(Movie Review by Dustin Adrian) In the 70s Dario Argento’s films married two unlikely things-lurid violence and gorgeous visuals. His vibrant set design, use of color and imaginative direction made him a hit with both horror fans and critics. Many believe his best film is Suspiria, the story of a young girl trapped in a dance school where strange events are happening; the film is both beautiful and terrifying. It’s the stuff nightmares are made of, and to this day, is considered one of the scariest films ever made. He followed that up with the sequel, Inferno. The film lacks the originality of Suspiria and suffers from a weak script but still manages to deliver some chilling moments. Now, 30 years later, the 68 year old director has finished his trilogy with his film The Mother of Tears AKA The Third Mother.
The film opens with a construction worker driving his bulldozer into a 3 foot wide hole and flipping over the dashboard. “Hey there’s something down here!” he yells. How he managed to drive into the hole, and how he didn’t see it beforehand is the first of many mysteries presented by the film. Let’s just say they were obscured by EVIL and move on.
A small casket is unearthed with the skeleton of a child with an ancient talisman and it is sent off to a museum for analysis. Right off the bat you are hit with the fact that this movie is no Suspiria or Inferno. Five minutes in, there is a cheap and pointless “gotcha” scare and five minutes later, we get another. Then you’re hit with how bad the dialogue and acting is. Asia Argento and Coralina Cataldi-Tassoni play the museum art experts who receive the casket. Unfortunately by the time you have your pants halfway off you realize that sadly no, this isn’t a porno movie, their acting just sucks. Coralina somehow cuts her thumb while opening the wax-sealed casket and the blood awakens an ancient evil. You know this because you actually see the evil wake up and open its eyes.
Finally, any hope that this movie would resemble its predecessors goes out the window when actual hairy demons descend on Carolina and strangle her to death with her own intestines. The talisman has awakened a witch known as The Mother of Tears and as a result madness has swept the streets. As the witches congregate and conjure, Asia struggles to deal with the police, her past, and the dark forces surrounding her. The Mother of Tears is played by an Israeli model Moran Atias, who appears naked the first time we see her… leading to further confusion as to just what kind of film this is.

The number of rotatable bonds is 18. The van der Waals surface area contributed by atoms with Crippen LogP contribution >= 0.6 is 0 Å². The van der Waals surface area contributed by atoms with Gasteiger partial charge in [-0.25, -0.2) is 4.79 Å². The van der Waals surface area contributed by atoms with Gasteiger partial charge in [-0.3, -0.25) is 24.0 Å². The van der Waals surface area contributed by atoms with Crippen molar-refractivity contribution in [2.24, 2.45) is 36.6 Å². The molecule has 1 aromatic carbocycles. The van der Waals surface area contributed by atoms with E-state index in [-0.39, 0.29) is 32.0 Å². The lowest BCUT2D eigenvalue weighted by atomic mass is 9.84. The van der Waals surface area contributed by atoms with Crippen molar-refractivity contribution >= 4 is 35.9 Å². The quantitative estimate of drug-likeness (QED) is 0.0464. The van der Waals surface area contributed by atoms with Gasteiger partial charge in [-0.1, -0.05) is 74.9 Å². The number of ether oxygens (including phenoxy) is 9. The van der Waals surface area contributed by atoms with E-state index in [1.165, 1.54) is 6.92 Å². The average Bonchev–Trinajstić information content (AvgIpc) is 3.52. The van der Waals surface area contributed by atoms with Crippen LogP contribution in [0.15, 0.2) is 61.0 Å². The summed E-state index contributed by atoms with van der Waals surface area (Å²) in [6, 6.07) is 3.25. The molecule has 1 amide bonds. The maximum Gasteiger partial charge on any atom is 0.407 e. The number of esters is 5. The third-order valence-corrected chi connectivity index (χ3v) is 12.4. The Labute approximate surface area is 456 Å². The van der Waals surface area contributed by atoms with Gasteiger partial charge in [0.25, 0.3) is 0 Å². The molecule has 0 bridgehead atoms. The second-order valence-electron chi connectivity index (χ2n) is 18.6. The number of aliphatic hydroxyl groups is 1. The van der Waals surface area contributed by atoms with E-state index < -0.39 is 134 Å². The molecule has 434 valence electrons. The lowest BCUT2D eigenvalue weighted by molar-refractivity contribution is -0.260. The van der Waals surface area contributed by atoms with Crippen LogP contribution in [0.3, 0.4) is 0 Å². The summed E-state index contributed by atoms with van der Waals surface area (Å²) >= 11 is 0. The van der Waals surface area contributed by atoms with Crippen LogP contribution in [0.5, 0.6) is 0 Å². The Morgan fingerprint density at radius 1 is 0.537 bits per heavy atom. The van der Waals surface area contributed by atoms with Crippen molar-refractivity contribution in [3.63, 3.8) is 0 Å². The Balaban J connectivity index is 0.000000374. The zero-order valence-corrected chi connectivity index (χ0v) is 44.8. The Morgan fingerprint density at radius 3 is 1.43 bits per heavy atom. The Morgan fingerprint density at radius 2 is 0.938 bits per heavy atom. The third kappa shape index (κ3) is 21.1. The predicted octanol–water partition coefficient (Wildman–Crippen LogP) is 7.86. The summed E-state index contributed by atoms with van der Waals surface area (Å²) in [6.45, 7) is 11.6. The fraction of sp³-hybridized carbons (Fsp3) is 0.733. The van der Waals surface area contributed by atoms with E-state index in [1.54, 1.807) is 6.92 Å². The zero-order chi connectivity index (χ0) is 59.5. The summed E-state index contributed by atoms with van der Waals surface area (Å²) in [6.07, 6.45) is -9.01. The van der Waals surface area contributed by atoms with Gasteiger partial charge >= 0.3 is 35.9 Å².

If you watch The Mother of Tears expecting the same kind of film as its predecessors you are going to be sorely disappointed. In fact, many people will find the film terrible. Especially when measured against Suspiria or Inferno. Gone are the signature stylistic flourishes; suspense and atmosphere is of little concern. The plot is exposition heavy and the acting is terrible. The soundtrack by Goblin front man, Claudio Simonetti bears no resemblance to the earlier films’ music. Yet, the film succeeds in being entertaining. How? Sheer balls to the wall ridiculousness. Where the previous films in the series were brutal, this film could easily get an NC-17 for violence. Since it looks like it will be released only on DVD, most viewers will be able to see it in all its gory glory. The sheer, unrelenting audacity of Argento to mine the depths of cheap thrills is enough alone to recommend The Mother of Tears.
Even in today’s market of “torture porn” i.e. Hostel or Saw, there is a line that everyone knows not to go over. Dario Argento punts a dead baby over that line.
Some scenes include:
- A mother throwing her baby off a bridge and watching it ricochet on the way down.
- Witches throwing an orgy and pulling intestines out of each other’s ass with their teeth.
- A mother chopping her baby to death with a giant cleaver.
- A priest having his throat slashed and face diced.
The level of violence in this movie goes well beyond anything seen in Argento’s previous films. Let’s face it, it also goes well beyond Hollywood’s. That’s the films strength. From moment to moment, for reasons intentional or not, you can’t believe your eyes. 80s New wave witches? A Floating torso? A killer monkey? They’re all included for your viewing pleasure. A production with sensibilities this far off the map doesn’t get made in today’s environment.
So does The Mother of Tears recapture that early Argento magic? Does it live up to Suspiria? No it doesn’t. The Mother of Tears is the work of a director completely out of touch. It’s as if Argento has existed in a vacuum all this time and the lack of oxygen has made him even more insane. Depending how you look at it, that’s not necessarily a bad thing. The Mother of Tears is more exploitation cinema than classic Argento. A nasty, shameless, bloody mess…and that’s kind of refreshing.
Dario Argento (director) / Jace Anderson, Dario Argento, Walter Fasano, Adam Gierasch, Simona Simonetti (screenplay)
CAST: Asia Argento … Sarah Mandy
Cristian Solimeno … Detective Enzo Marchi
Adam James … Michael Pierce
Moran Atias … Mater Lachrymarum
Valeria Cavalli … Marta Colussi